They are harder to touch up than lower sheen paints, because the higher sheen tends to highlight the slightly raised surface of the film where the touch up was done.
They usually need to be sanded, de-glossed or primed prior to repainting, to ensure good adhesion of the new paint.[/vc_column_text][/vc_accordion_tab][vc_accordion_tab title=”What are different paint sheens?”][vc_column_text]Sheen refers to the light reflectivity of the painted or varnished surface. There are varying degrees of sheen, from no sheen to high gloss. Paint manufacturers may refer to their paint sheens by different names. From lowest to highest, sheens correspond to these reflective degrees:
- Flat finish
- Eggshell finish
- Satin finish
- Semi gloss finish
- High gloss finish
[/vc_column_text][/vc_accordion_tab][vc_accordion_tab title=”How long will it take for the paint to dry?”][vc_column_text]
Acrylic (latex) paint dries much faster than Alkyd (oil). Usually a couple of hours is plenty of time. Oil paint though should dry overnight. Flat paint may dry faster than semi gloss.
[/vc_column_text][/vc_accordion_tab][vc_accordion_tab title=”Will you complete my job in a timely manner without interruption?”][vc_column_text]
Yes. We schedule each job to be completed in consecutive days, including exterior jobs, if weather permits.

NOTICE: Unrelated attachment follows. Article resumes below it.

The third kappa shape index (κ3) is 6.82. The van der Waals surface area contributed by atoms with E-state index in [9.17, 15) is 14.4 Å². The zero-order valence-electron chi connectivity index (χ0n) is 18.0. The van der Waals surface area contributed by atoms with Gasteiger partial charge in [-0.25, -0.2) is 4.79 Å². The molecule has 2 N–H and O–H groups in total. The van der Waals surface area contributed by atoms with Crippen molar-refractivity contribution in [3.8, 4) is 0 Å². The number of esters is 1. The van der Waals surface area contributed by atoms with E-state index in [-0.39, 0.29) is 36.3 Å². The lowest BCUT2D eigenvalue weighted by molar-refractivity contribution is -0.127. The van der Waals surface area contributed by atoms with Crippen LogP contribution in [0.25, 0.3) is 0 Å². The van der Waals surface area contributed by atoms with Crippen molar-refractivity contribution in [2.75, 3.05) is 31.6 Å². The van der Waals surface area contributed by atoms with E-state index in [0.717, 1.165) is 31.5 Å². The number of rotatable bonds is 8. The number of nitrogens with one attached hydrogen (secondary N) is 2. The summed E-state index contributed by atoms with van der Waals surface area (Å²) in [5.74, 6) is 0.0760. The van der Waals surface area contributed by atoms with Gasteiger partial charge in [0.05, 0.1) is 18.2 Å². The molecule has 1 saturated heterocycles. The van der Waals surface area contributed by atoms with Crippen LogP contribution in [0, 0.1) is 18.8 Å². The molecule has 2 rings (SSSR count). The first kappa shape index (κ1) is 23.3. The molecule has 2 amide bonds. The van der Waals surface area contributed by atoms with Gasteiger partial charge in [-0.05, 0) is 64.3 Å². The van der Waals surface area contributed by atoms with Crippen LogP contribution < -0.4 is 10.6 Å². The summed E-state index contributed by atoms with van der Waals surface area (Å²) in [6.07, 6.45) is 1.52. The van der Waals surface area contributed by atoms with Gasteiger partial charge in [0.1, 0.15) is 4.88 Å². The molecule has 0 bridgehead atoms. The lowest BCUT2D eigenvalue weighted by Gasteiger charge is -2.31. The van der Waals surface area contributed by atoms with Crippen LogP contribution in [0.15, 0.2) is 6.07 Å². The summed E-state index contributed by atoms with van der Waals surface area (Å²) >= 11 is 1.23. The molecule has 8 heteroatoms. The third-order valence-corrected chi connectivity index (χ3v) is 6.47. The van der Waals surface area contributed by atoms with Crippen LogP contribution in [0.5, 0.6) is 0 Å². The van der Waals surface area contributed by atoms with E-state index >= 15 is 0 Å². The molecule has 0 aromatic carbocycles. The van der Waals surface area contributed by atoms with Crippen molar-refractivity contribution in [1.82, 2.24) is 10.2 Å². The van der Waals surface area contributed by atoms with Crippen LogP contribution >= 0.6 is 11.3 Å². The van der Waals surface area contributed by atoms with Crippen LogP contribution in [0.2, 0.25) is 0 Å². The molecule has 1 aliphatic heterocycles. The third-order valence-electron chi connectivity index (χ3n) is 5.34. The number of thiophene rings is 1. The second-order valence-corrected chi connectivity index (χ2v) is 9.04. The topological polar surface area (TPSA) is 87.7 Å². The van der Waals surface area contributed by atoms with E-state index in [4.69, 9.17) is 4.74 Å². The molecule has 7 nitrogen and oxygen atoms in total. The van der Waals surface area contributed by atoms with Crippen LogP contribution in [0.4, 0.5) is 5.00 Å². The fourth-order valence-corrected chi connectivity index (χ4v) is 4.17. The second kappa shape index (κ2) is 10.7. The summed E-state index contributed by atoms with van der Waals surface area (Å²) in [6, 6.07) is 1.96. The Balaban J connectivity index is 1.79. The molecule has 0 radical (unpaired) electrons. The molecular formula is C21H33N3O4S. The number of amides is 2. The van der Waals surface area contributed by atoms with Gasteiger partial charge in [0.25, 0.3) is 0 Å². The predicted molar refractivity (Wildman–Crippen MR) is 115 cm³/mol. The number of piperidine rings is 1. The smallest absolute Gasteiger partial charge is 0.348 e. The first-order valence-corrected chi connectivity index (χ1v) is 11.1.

[/vc_column_text][/vc_accordion_tab][vc_accordion_tab title=”What kind of paint do you use?”][vc_column_text]
We use the only professional quality paints from Sherwin Williams, Kelly Moore and Benjamin Moore unless the customer requests a different brand.
[/vc_column_text][/vc_accordion_tab][vc_accordion_tab title=”How will my personal property be protected from paint?”][vc_column_text]
On interiors, after you have removed your personal items all areas or items, remaining will be covered with clean drop cloths or plastic sheeting. On exteriors: shrubs and surrounding areas are protected so that no evidence of paint or paint peelings remains.
[/vc_column_text][/vc_accordion_tab][vc_accordion_tab title=”Do you have references?”][vc_column_text]
Yes, our references our available upon request.
[/vc_column_text][/vc_accordion_tab][vc_accordion_tab title=”When I get different bids from several companies, they are never the same, some high, some low. Why is there such a price difference?”][vc_column_text]
The cost of a job is usually determined by the level of thoroughness, attention to detail, and quality desired. It costs more to properly prepare a surface for painting than to just pressure clean and scrape the surface. The majority of the cost of painting is in the surface preparation and the labor involved in the application of the paint and not the actual cost of the paint itself. As with most other industries, generally you get what you pay for.
[/vc_column_text][/vc_accordion_tab][vc_accordion_tab title=”Do I need to move everything from the rooms before you paint?”][vc_column_text]
Just move the small items and breakables.Viking Coatings will move and protect all of the furniture and fixtures.
[/vc_column_text][/vc_accordion_tab][vc_accordion_tab title=”How to test if paint is oil or latex?”][vc_column_text]
First, scrub a small area with a solution of household detergent and warm water. Rinse well and towel dry. Then soak a cotton ball, Q tip or soft rag in alcohol and rub it back and forth over the cleaned area. If paint comes off, it’s latex. If not, it’s oil based. In either case, proper prep is key.